7. Another unusual feature of the case was that the paternal grandparents had been involved financially, not only in supporting their son but also supporting the education of some of the grandchildren. They too were entirely supportive of the father's plans for the future and were proposing, themselves, to sell up in this jurisdiction and to purchase a home big enough for all the family in Sofia and a holiday home by the sea. They were clear that they would not pay school fees for the children in this jurisdiction beyond the end of the calendar year.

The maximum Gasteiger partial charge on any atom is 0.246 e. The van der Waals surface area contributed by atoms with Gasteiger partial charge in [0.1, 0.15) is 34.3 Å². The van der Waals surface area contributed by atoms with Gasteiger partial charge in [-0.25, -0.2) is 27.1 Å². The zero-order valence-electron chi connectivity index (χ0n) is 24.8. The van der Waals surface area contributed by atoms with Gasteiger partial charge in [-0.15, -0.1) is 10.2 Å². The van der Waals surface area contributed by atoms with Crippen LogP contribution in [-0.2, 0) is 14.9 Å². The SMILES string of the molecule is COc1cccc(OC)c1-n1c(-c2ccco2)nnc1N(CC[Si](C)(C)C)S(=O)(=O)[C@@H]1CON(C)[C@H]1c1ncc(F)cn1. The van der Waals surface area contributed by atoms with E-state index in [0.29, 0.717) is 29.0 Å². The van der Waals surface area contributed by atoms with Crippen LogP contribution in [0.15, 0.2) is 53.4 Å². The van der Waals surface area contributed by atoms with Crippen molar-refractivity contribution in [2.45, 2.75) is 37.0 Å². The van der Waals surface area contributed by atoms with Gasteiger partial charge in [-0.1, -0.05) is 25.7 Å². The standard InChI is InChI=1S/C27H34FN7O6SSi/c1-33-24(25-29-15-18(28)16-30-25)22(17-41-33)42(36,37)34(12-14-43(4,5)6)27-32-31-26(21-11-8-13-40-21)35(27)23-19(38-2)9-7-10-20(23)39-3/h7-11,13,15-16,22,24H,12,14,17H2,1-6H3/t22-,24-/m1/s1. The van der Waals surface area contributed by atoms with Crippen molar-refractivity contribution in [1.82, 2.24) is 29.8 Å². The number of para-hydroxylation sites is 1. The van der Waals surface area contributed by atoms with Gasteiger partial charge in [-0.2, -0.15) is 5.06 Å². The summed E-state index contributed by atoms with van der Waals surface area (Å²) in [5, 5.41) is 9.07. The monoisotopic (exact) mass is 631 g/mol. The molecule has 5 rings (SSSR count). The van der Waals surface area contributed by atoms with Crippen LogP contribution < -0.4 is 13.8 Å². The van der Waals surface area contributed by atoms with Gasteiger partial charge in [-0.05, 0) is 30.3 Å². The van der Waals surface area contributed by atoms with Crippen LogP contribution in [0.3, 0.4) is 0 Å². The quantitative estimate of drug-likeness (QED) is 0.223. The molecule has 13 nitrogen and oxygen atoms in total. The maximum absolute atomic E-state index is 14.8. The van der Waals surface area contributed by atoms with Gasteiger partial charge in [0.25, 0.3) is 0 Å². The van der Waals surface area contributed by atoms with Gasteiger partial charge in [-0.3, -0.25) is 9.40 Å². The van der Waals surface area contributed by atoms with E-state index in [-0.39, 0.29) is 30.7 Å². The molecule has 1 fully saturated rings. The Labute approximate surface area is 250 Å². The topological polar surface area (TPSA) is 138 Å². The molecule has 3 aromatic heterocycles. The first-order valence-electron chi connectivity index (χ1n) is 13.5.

8. The judge had, as he recorded, a fair amount of documentary evidence to digest and, unusually, a batch of e-mails from and to the father, which on their face undermined a good deal of his case. The mother's case was that somebody, she knew not who, she assumed some supporter, had posted a disc through her door that, when downloaded, produced the series of e-mails. The father's case was that, whilst some of the material had emanated from him, it was an edited document, produced to support the mother's case. So the judge had to decide what weight he should attach to those e-mails.